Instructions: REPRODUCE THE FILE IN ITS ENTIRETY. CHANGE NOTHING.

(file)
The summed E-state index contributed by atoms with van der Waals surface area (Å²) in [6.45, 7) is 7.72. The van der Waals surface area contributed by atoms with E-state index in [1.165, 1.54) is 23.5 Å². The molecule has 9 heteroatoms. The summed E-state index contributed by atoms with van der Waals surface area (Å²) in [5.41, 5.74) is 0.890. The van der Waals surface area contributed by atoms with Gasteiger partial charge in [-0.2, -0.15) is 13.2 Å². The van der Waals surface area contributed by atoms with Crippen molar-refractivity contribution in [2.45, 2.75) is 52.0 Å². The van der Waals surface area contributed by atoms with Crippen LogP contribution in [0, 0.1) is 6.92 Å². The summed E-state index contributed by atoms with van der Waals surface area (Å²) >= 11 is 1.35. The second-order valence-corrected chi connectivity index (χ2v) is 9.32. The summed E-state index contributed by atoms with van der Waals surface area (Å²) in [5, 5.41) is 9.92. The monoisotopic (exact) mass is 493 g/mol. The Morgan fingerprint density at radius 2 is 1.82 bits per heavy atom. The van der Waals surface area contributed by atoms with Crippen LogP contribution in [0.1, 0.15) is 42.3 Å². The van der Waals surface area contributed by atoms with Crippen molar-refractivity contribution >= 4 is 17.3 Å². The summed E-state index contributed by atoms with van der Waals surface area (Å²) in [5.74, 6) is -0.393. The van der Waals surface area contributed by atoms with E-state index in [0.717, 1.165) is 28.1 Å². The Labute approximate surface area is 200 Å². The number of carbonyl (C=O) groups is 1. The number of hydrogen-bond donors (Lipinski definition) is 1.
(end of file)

The summed E-state index contributed by atoms with van der Waals surface area (Å²) in [6.45, 7) is 7.72. The van der Waals surface area contributed by atoms with E-state index in [1.165, 1.54) is 23.5 Å². The molecule has 9 heteroatoms. The summed E-state index contributed by atoms with van der Waals surface area (Å²) in [5.41, 5.74) is 0.890. The van der Waals surface area contributed by atoms with Gasteiger partial charge in [-0.2, -0.15) is 13.2 Å². The van der Waals surface area contributed by atoms with Crippen molar-refractivity contribution in [2.45, 2.75) is 52.0 Å². The van der Waals surface area contributed by atoms with Crippen LogP contribution in [0, 0.1) is 6.92 Å². The summed E-state index contributed by atoms with van der Waals surface area (Å²) >= 11 is 1.35. The second-order valence-corrected chi connectivity index (χ2v) is 9.32. The summed E-state index contributed by atoms with van der Waals surface area (Å²) in [5, 5.41) is 9.92. The monoisotopic (exact) mass is 493 g/mol. The Morgan fingerprint density at radius 2 is 1.82 bits per heavy atom. The van der Waals surface area contributed by atoms with Crippen LogP contribution in [0.1, 0.15) is 42.3 Å². The van der Waals surface area contributed by atoms with Crippen molar-refractivity contribution >= 4 is 17.3 Å². The summed E-state index contributed by atoms with van der Waals surface area (Å²) in [5.74, 6) is -0.393. The van der Waals surface area contributed by atoms with E-state index in [0.717, 1.165) is 28.1 Å². The Labute approximate surface area is 200 Å². The number of carbonyl (C=O) groups is 1. The number of hydrogen-bond donors (Lipinski definition) is 1.